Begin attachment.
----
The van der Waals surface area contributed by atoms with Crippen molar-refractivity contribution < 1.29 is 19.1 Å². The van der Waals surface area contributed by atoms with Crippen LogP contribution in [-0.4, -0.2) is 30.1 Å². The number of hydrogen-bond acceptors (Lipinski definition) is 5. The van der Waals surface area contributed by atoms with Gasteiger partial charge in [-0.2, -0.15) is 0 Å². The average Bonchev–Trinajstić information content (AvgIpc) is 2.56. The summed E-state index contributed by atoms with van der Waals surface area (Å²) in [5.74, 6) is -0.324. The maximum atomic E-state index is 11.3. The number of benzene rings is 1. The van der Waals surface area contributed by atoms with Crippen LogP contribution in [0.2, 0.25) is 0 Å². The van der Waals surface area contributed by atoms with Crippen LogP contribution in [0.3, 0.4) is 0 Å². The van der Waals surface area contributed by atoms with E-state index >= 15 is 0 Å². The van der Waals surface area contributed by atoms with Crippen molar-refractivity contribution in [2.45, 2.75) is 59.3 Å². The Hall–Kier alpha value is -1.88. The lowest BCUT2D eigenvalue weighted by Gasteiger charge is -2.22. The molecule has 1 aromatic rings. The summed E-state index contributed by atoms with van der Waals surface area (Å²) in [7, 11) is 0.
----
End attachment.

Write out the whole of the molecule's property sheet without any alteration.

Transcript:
The van der Waals surface area contributed by atoms with Crippen molar-refractivity contribution < 1.29 is 19.1 Å². The van der Waals surface area contributed by atoms with Crippen LogP contribution in [-0.4, -0.2) is 30.1 Å². The number of hydrogen-bond acceptors (Lipinski definition) is 5. The van der Waals surface area contributed by atoms with Gasteiger partial charge in [-0.2, -0.15) is 0 Å². The average Bonchev–Trinajstić information content (AvgIpc) is 2.56. The summed E-state index contributed by atoms with van der Waals surface area (Å²) in [5.74, 6) is -0.324. The maximum atomic E-state index is 11.3. The number of benzene rings is 1. The van der Waals surface area contributed by atoms with Crippen LogP contribution in [0.2, 0.25) is 0 Å². The van der Waals surface area contributed by atoms with Crippen LogP contribution in [0.3, 0.4) is 0 Å². The van der Waals surface area contributed by atoms with E-state index >= 15 is 0 Å². The van der Waals surface area contributed by atoms with Crippen molar-refractivity contribution in [2.45, 2.75) is 59.3 Å². The Hall–Kier alpha value is -1.88. The lowest BCUT2D eigenvalue weighted by Gasteiger charge is -2.22. The molecule has 1 aromatic rings. The summed E-state index contributed by atoms with van der Waals surface area (Å²) in [7, 11) is 0.